The U.S. Bureau of Labor Statistics recently reported that the number of people employed in the “temporary help services industry” has increased nearly 30 percent from January 2009 to December 2012—and that’s with seasonal adjustments, too! Although temp work has provided excellent short-term employment opportunities for Americans across the country, this professional path comes with both advantages and disadvantages. Whether you’re currently temping or just considering it, stay informed with the following pros and cons of being a temp.
PRO: Develop a Broad Experience Base
Even though employers respect candidates who have years of training and experience in one specific field, they also appreciate a diverse professional background. Being a temp gives you the opportunity to test out multiple career paths before settling. With experience in several fields, you can gain a better understanding of the complexity of your profession while incorporating the knowledge from different environments to bring a creative edge to a new workplace.
CON: Spend Time Finding an Agency
The process of applying at an agency isn’t always easy, and it can be time-consuming for those trying to balance this endeavor with their current responsibilities. First, you’ll have to research temp agencies and choose a few you’re interested in. Then you’ll have to spruce up your resumé and spend a few hours at each agency registering and filling out paperwork. After getting through the logistics, you’ll need to take a few tests and then keep calling until a position opens up. Waiting around can be nerve-wracking at first, but once you get started, you’ll likely enjoy the breaks.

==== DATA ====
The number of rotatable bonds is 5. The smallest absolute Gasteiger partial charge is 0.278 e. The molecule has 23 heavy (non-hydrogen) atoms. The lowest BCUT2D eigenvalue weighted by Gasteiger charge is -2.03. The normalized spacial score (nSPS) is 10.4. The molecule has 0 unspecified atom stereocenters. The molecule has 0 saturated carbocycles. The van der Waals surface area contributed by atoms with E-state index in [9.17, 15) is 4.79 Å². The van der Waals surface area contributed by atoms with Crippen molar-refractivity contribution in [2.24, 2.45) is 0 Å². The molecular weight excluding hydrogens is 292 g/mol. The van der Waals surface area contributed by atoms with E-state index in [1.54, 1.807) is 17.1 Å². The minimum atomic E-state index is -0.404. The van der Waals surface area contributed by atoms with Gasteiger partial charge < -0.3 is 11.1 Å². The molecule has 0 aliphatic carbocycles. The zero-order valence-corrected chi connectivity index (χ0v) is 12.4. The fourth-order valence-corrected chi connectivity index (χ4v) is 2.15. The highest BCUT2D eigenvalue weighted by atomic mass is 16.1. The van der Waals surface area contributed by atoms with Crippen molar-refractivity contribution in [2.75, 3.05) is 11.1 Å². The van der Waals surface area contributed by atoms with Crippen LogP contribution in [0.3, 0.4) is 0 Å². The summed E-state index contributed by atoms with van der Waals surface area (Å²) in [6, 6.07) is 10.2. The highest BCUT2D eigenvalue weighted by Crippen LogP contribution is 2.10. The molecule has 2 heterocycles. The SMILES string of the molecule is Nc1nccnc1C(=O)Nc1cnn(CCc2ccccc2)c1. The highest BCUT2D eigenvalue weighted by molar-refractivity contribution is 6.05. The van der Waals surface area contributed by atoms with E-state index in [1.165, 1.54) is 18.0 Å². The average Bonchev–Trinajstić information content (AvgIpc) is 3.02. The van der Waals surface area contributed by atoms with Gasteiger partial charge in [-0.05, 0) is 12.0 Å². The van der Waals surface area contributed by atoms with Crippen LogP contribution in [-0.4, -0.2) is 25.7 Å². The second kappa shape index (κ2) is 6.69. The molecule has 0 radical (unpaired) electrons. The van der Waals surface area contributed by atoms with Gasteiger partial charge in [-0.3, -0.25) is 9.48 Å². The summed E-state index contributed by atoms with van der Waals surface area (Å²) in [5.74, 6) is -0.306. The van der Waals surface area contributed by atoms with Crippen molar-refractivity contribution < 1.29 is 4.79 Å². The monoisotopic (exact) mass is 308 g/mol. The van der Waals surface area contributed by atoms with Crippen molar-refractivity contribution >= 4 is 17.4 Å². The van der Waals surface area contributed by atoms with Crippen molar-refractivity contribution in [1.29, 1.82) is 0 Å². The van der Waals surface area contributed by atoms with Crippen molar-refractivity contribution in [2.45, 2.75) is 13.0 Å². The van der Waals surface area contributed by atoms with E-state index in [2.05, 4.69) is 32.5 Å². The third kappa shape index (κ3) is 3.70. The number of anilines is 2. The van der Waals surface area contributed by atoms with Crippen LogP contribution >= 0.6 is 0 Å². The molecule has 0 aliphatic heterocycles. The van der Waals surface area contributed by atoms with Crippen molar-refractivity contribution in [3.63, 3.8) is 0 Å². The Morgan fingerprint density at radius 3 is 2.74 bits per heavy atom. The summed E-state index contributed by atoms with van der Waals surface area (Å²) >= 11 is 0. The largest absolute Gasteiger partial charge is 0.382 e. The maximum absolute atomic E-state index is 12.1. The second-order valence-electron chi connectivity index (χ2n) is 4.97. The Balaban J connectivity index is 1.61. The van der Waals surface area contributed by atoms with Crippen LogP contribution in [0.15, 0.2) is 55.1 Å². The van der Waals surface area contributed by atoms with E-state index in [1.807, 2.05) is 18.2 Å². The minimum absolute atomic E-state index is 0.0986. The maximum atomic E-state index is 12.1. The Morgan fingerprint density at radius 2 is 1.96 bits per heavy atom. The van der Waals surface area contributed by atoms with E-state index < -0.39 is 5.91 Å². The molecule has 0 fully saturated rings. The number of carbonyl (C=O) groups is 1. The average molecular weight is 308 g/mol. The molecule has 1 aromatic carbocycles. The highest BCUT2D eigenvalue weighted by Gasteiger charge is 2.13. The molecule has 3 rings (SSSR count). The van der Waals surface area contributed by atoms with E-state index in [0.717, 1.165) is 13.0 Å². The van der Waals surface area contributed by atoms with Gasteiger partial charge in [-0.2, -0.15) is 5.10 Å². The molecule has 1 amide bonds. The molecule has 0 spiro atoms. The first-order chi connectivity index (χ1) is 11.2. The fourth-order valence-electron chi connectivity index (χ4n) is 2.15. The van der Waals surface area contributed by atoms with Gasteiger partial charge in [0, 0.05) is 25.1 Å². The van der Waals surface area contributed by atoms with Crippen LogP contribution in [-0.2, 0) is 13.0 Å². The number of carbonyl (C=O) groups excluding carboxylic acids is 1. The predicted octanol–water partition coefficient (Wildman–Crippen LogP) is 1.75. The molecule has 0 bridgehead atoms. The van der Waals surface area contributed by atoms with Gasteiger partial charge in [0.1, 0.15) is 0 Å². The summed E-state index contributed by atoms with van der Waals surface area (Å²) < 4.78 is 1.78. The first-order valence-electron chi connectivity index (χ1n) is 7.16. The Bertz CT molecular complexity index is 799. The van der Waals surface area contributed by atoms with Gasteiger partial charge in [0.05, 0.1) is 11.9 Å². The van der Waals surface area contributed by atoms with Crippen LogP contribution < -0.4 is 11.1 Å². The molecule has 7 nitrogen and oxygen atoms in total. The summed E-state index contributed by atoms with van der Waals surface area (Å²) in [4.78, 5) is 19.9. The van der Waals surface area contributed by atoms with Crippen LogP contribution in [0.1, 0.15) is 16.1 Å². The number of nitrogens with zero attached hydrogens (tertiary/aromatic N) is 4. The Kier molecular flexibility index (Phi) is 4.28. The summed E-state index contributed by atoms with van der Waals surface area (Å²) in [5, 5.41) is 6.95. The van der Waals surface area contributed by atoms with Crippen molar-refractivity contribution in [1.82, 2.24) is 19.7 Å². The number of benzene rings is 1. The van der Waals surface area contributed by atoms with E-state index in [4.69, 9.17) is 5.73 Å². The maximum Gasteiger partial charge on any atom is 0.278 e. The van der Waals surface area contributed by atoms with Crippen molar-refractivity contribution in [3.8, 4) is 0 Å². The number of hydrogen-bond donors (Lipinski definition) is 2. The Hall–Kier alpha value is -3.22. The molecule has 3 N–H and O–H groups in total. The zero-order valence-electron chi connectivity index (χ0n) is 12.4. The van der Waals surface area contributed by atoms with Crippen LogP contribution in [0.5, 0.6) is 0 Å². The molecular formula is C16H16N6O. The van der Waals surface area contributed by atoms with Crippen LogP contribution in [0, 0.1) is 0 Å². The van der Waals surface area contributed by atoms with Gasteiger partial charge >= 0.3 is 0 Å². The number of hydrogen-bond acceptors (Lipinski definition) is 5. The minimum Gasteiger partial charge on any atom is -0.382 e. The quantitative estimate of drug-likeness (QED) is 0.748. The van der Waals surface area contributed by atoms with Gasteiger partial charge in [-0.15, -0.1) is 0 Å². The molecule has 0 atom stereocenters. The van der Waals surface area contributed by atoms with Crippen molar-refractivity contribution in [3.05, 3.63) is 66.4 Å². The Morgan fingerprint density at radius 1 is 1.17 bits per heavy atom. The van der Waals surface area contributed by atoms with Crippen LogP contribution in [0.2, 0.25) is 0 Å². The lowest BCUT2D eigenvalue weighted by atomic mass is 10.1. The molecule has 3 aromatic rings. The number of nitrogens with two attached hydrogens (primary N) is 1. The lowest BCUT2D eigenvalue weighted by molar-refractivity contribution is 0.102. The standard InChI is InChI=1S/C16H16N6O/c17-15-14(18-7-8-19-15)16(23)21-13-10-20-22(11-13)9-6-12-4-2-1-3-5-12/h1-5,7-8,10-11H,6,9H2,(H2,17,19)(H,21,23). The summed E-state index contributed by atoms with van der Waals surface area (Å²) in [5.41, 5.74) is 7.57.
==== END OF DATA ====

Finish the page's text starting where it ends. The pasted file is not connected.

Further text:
PRO: Avoid a Rut
Having a steady job can give you a sense of security, but this can quickly slip into boredom. Even at a job you love, doing the same thing every day can get a little monotonous, and it’s easy to feel like you’re not being challenged or appreciated enough when you do the same thing over and over. With temp jobs, you’re always adjusting to a new environment and a new list of responsibilities, so you never get sick of your job. Although this definitely keeps everything exciting, it can be stressful for those who have trouble adapting quickly.
CON: Difficult to Achieve a Sense of Belonging
When you work somewhere long enough, you start to feel like part of a big, professional family. You develop life-long friendships with co-workers and clients that can make your job more substantive and meaningful overall. As a temporary employee, you’ll likely make some friends along the way, but it’s difficult to really bond and build relationships when you’re always moving from place to place.
Since many temp jobs won’t offer benefits and you might have long periods between jobs, you’ll want to keep yourself covered with a short term medical insurance policy. Even though you might be experiencing tough economic times, having this insurance prevents you from being saddled with a major medical bill if something unexpected were to happen. Moreover, remember to live frugally while you’re working as a temp. You never know how long you’ll have to wait before another position opens up, so make sure you have plenty of funds to support yourself during the interim.